At this point, you may be wondering about the man I passed and why I used him as an example. You may have thought I was going to use him to draw a conclusion on how we are quick to judge people, even their heart, based on appearance. That’s part of it, because after all, he said nothing to me to suggest there was evil in his heart. In fact, he was quite nice. However, my main purpose is to turn the tables and place each of us in his shoes, but first, we have to find out how we judged. Based on the story I shared above, did you place this man in the good, or evil category? Here are the two scenarios that went through my mind when I saw him:
One is that this man himself purchased the food from Dairy Queen and decided he would simply throw his trash to the ground when he was finished with it. The other is that he was at such a low point and so hungry, that he spotted a discarded food bag on the side of the road, and as he walked by it, he checked its contents to see if anything was left. Upon finding a partially eaten hamburger, despite wanting to cling to any dignity he had left, he responded to his bodies cry for nourishment and began to eat what was left.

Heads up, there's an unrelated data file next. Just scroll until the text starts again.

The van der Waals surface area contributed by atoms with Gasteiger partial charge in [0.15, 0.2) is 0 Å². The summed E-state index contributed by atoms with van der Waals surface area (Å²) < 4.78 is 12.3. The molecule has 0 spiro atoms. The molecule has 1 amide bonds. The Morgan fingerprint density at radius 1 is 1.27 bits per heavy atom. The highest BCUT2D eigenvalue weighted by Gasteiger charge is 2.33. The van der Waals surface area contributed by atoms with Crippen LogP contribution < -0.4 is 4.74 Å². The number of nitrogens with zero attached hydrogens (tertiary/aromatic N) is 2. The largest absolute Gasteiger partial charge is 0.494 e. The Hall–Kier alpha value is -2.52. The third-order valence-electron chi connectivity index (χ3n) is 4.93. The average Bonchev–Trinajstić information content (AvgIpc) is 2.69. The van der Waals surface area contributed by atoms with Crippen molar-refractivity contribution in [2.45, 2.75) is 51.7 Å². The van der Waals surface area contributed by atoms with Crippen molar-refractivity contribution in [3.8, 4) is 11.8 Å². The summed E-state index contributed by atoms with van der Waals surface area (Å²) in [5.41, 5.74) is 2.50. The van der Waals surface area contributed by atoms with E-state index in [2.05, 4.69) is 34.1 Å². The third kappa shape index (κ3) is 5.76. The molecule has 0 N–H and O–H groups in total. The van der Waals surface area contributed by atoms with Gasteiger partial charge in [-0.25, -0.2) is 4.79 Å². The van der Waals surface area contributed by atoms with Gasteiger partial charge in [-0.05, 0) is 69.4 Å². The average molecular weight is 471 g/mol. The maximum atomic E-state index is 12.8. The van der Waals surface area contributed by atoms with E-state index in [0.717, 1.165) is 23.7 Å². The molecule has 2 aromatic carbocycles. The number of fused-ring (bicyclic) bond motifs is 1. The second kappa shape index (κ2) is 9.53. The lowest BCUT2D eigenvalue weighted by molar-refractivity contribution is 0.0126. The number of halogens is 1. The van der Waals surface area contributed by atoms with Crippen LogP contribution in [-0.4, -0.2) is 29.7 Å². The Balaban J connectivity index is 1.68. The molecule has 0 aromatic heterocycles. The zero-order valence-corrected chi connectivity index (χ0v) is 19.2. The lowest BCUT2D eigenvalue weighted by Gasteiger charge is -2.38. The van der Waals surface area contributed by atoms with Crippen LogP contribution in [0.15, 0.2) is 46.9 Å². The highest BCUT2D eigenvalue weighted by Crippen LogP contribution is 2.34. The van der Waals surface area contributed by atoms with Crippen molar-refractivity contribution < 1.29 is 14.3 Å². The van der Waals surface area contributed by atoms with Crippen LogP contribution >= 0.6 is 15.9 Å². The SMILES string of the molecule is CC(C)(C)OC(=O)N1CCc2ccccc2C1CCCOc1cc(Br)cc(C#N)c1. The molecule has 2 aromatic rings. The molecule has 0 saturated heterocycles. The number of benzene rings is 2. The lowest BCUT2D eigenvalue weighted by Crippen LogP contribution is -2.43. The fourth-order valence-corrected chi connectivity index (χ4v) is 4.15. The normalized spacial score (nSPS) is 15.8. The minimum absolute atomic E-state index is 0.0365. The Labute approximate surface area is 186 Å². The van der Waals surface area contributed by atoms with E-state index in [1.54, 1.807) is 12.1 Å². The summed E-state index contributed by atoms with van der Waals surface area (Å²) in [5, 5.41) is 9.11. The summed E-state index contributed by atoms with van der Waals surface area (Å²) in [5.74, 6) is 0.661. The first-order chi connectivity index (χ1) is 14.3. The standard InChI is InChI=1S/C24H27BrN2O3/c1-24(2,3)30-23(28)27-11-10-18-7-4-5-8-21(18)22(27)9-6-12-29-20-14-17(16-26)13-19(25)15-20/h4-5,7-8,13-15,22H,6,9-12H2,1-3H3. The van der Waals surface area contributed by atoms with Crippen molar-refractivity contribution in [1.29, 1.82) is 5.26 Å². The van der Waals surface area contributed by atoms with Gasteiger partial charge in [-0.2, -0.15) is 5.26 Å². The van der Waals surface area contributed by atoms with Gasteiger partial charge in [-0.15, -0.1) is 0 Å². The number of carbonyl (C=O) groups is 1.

I had no concrete evidence either way, but God made it clear it was the latter. I know how I initially reacted upon seeing him, but what about you? This is not even remotely an attempt to shame anyone who may have viewed him as a menace. The world we see around us proves that the majority would have done so. Instead it’s to prove this point: If those of us that appear good can have evil in our hearts, those that appear evil can have deep wells of goodness in theirs. I also believe that even those that have an overflow of evil coming from their mouths have goodness to tap into as well!
So how do we find the goodness of a person’s well? Or better yet, purge out the evil altogether? Have you ever seen what happens to a glass of dirty water if you continue to pour clean water into it? The contents and the overflow eventually become crystal clear. Very simply, the love of God, either from Him directly or through His people, has the ability to cleanse the heart – the only thing God looks at. This answers my original question of whether it’s a person’s responsibility to communicate what’s inside, or someone else’s to truly take the time to know them. Christ always went the extra mile, sometimes literally, in order to pursue the truth of what was in a person’s heart. He did this no matter what they looked like, what came out of their mouth, or even what went into their mouth; like scraps from a Dairy Queen meal. We need to do the same.